Tuesday, December 28, 2010

Evanston's Megabucks Unionized Teachers

(Editor's Note: The list of names and salaries was updated on 10/23/12 to reflect the latest available 2011 salary data. Readers of the article with the 2010 list will note that they all got hefty little pay hikes, despite the bad economy.)

Evanston, Illinois is one of the most wildly liberal "progressive" municipalities on the face of the American landscape. It voted overwhelmingly for Barack Obama. It has no Republican presence to speak of.

It has a political context that is dominated by the teachers' unions and other public employees unions.

It is culturally a hotbed of oddball organic food enthusiasts and wealthy trust-fund lefties who live in inherited multi-million dollar homes.

It has a sizeable black population, which has gained such a level of Obamaite political clout that it has compelled its School board to jettison "honors programs" in English, Humanities and Science, because not enough Blacks and Hispanics could make the cut from the nationally standardized tests.

Only Whites and Asians were making the grade.

It has 114 unionized teachers hauling down $100,000 a year or more -- up from 85 last year. If this is an era of national economic austerity, you'd never know it if you were a unionized Evanston teacher. And 2 of them are gaming the system for more than $200,000 a year.

These teachers are more than 95% Democrat liberal in voting behavior. They sneer at the mere peasants who toil to pay their gold-plated salaries.

Upon retirement they will pull down 80 to 85% of their last paycheck -- with full medical benefits -- for as long as they live.

They are the new elite. The new aristocrats. Or in the parlance of their Soviet philosophic blood-brothers -- the new privileged apparatchicks.

But Evanston is going broke.

Its School districts are going broke.

Its mayor, an aging, 60s-era leftist Democrat feminist by the name of Elizabeth B. Tisdahl recently had to concede, "I feel bad when telling these new police and fire recruits that we will be able to pay them these promised benefits, because we probably will not."

Here are the latest available salaries of the Evanston Township unionized teachers (these are the ones who are always lamenting "we need more money for education.")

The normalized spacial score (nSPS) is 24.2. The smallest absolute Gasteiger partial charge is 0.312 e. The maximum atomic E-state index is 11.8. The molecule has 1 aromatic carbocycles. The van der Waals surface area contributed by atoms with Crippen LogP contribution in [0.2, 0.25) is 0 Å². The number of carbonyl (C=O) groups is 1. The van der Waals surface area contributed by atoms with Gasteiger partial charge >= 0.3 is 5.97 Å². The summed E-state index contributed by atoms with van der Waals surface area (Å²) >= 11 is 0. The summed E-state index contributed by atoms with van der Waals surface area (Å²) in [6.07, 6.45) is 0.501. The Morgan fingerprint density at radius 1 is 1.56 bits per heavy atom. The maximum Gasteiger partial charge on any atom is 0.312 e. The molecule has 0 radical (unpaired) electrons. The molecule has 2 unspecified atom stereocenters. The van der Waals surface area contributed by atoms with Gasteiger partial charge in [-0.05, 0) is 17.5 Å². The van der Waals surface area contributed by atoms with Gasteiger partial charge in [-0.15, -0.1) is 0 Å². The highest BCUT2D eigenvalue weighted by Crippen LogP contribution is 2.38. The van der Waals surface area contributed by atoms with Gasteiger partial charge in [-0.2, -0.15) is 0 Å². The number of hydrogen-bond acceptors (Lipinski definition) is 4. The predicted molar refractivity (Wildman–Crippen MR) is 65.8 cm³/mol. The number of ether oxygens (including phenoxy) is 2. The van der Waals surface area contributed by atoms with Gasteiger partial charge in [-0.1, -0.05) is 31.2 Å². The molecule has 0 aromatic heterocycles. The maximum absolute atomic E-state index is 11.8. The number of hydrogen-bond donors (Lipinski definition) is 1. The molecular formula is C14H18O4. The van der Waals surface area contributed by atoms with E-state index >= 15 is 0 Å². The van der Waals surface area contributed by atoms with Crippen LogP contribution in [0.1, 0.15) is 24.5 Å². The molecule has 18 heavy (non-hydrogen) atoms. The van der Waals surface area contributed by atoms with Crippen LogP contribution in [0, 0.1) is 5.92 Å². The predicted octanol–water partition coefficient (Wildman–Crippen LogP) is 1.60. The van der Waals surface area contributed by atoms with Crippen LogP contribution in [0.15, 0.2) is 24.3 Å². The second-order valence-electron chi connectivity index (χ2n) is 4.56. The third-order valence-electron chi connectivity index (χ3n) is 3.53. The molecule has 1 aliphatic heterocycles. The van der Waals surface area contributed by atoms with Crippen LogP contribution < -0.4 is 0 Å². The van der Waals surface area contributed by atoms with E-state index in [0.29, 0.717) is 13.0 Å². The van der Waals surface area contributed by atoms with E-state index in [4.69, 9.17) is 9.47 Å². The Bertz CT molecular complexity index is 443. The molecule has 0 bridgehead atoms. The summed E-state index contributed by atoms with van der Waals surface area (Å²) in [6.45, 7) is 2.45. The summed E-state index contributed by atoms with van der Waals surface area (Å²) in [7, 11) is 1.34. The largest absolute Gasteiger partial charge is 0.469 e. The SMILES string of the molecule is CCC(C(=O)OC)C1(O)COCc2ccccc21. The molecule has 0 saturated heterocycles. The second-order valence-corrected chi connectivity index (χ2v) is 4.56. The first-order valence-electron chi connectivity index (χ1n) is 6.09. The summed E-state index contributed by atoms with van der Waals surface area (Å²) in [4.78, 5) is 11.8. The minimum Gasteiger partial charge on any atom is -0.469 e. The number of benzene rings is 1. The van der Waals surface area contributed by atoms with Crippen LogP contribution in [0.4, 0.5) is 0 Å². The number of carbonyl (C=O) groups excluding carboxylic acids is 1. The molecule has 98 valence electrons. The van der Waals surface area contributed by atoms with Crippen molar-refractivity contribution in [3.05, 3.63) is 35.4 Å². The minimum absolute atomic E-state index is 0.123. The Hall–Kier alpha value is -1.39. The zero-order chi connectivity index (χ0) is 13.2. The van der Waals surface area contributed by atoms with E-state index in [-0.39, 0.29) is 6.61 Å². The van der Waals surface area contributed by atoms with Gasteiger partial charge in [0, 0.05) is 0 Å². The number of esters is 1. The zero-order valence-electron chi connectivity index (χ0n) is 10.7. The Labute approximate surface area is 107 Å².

Funny, if 2 of them should marry, they would meet Jan Schakowsky's, Nancy Pelosi's and Barack Hussein Obama's criteria for being amongst "the most wealthy Americans," who should be taxed to the hilt.

Here are the Evanston High School Teachers' salaries, just updated on 3/1/11 to reflect 2010 salaries. Fatcats pulling down $100k + are in bold, the ultra-elite $200k + are in bold and italics. ---

These figures are culled from the IL State Teachers Retirement Fund annual reports, by way of the Family Taxpayers Foundation which was compelled to file suit so that this information would be made transparent for the taxpaying public to see.

Judge for yourself:


Teacher Salary Database - (click on the individual's name for more data)

Evanston Twp HSD 202 2011 Download data
Abplanalp, Charles$96,980
Agin, Richard$73,111
Akinrinade, Channing$112,435
Alebiosu, Juanita$131,352
Allen, David$107,052
Amaker, Alana$100,857
Arey, Beth$75,648
Augustine, Shani$102,451
Autry, Tracy$116,089
Baker, Jennifer$112,235
Barlow, Jeffery$105,992
Barnthouse, Marsha$131,877
Barrett, Michael$103,424
Barrett, Valrie$112,235
Barry, Kevin$90,592
Baumgartner, Pamela$115,134
Bavis, Peter$140,728
Becker, Aaron$93,159
Belgrade, Evan$72,699
Bhudvanbhen, Suthiratana$85,898
Blades, Michael$85,462
Bolden, Amber$86,573
Boller, Jennifer$83,896
Bourjaily, Matthew$81,354
Bowers, Richard$152,670
Bowyer, Scott$121,079
Boyer, Jody$73,403
Brady, Gerald$55,615
Brady, Julie$53,086
Brelias, Eugenia$152,478
Brewer, Sunsahrae$60,311
Brown, Alexander$57,569
Brown, Eric$88,027
Brown, Kiwana$79,813
Bumbry, Cynthia$120,602
Calixte, Franz$92,785
Campbell, Marcus$112,377
Campos, Fernando$72,886
Canchola, Aracely$77,316
Cardis, Richard$85,912
Casalino, Diane$114,571
Chaitkin, Denise$82,896
Chan, David$88,027
Chmela, Thomas$115,126
Christiansen, Beth$106,817
Chung, Natacha$98,741
Cirone, Christine$112,552
Clark, Vernon$147,682
Colwell, Julie$111,603
Connie, Leslie$120,162
Consiglio, Frank$96,676
Cooper, Caroline$101,307
Corrigan, Michelle$90,436
Cortesi, Cristina$93,159
Cotte, Jose$118,972
Cruz-Marquez, German$103,424
Curtis, Cynthia$72,207
Curtis, Jed$128,076
Dammers, Christopher$94,159
Davis, Charles$136,121
De Rousse, Randal$118,972
DeCraene, Peter$121,447
Delgado, Clare$103,424
Dickman, Stephen$112,235
Domasik, Robert$113,987
Dorman, Evelyn$90,841
Draganski, Thomas$93,159
Driscoll, Matthew$107,393
DuBrow, Daniel$87,415
DuSold, Elizabeth$86,421
Edwards, Lisa$111,485
Ehmke, Sabrina$72,629
Engel, Katrina$78,177
Erby, Dawn$3,250
Farmer, William$83,856
Feeley, David$116,130